What To Include In A Sympathy Card
It can feel overwhelming to write a sympathy card. Some people are naturally gifted at finding the right words. I don't consider myself to be one of those people, but I have received, read, and written countless sympathy messages that gave me comfort during the most difficult moments.
When I lost my brother to suicide, my family and I found a lot of comfort in reading the cards, letters, and messages from friends near and far. We kept every single card that was sent to us and re-read them on his death date 5 years later.
Include a personal story
If you knew the deceased well enough to write a personal story, this is special for the family to read about. With my brother, it was comforting to read both stories that I already knew and stories that I'd never heard previously, even if it was just a one liner. For example "Justin and I went to Golden Cafe about a month ago and it felt like we laughed for hours. This is a memory I'll cherish forever."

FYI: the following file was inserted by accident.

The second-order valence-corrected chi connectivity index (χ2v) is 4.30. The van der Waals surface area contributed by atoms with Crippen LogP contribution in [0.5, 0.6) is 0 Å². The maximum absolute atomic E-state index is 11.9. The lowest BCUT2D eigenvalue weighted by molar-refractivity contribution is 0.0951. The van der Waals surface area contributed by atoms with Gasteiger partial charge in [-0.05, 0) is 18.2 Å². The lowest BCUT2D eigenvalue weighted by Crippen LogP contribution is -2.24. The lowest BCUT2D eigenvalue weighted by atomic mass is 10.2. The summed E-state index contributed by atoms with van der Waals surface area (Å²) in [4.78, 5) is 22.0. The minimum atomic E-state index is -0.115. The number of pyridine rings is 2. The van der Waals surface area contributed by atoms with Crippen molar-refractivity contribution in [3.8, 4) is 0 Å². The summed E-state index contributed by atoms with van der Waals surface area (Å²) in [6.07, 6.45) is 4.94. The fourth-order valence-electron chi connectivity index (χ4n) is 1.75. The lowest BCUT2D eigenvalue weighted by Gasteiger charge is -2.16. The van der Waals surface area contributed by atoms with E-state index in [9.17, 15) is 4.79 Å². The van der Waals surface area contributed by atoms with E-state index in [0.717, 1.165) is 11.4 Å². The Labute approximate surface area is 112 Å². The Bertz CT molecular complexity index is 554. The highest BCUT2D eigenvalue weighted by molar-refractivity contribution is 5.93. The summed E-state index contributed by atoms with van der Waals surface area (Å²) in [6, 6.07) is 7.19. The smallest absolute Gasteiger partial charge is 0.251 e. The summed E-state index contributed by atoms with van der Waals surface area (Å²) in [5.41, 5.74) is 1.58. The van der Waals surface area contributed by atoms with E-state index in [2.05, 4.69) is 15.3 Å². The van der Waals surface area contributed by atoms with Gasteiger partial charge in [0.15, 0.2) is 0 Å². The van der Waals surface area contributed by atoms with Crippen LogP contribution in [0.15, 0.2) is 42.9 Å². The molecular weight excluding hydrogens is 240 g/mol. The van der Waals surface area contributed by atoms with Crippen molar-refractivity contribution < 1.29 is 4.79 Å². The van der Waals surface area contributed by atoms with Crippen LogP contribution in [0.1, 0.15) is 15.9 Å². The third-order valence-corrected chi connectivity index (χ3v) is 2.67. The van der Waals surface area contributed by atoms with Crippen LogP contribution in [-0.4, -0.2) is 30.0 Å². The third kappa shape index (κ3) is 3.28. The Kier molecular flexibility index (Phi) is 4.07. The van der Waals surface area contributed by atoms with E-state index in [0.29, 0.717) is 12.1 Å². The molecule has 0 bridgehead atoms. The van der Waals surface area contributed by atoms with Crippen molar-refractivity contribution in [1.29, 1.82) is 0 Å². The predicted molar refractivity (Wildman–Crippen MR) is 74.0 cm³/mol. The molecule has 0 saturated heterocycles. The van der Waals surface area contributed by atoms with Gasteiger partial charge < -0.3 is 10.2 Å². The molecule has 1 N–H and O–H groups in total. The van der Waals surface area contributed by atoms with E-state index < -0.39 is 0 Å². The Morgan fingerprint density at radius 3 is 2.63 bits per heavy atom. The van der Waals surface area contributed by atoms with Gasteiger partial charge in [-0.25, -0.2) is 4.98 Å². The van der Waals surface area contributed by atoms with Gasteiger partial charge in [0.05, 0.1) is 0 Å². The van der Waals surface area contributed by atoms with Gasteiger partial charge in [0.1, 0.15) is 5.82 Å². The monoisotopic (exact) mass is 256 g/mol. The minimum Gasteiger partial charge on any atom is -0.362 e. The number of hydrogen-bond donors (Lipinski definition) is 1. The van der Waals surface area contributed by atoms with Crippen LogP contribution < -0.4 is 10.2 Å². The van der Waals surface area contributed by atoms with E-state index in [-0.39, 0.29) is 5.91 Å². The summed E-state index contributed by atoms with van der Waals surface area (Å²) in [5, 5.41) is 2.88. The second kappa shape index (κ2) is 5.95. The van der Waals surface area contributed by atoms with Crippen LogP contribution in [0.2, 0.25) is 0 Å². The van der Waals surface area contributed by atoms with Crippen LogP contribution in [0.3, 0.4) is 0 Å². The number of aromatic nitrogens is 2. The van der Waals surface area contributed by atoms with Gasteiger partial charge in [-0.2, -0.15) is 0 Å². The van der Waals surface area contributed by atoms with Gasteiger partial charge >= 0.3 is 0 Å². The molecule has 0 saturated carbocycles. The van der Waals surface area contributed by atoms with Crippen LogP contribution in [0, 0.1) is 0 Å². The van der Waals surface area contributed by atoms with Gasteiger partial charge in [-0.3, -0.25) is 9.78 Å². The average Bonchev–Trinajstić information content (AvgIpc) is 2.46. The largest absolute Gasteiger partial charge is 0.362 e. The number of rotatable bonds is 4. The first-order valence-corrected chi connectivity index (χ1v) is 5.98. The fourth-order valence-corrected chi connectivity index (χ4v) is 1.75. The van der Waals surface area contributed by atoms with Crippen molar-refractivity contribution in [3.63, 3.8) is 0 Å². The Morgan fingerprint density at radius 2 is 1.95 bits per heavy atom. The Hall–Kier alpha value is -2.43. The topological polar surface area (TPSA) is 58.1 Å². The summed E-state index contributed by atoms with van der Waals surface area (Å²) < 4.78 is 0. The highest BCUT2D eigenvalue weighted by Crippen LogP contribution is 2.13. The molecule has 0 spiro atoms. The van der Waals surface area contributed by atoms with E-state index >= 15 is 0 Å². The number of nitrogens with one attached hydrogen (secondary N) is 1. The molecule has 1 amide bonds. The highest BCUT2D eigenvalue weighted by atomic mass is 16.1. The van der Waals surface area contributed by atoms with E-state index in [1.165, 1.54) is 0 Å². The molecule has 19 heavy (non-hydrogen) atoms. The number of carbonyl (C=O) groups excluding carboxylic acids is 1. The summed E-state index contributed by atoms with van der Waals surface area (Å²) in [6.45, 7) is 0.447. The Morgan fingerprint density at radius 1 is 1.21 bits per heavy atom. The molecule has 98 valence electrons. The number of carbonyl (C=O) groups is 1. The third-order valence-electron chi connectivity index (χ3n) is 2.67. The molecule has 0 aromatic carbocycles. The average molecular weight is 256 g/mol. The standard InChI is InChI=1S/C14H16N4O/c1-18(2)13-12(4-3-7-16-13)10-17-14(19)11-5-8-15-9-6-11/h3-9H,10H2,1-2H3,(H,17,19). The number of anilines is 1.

If you don't have any personal stories, you could include something that you admired about the deceased. For example, "I always admired Justin's tenacity, a trait that I realized he had from you telling me about his business endeavors over the years."
Some helpful phrases:
If you are having a hard time finding the right words, say that. "It's hard to find the right words to sum up how deeply heartbroken I am for the loss of (insert the deceased person's name)."
"Grief is the price we pay for love"
"Grief is love with no where to go"
Include a poem
"On the Death of the Beloved" - John O'Donohue
The Thought Really Does Count
Overall, don't put too much pressure on yourself; sometimes it wasn't about the words but it was comforting just knowing that you the sender is thinking about that person.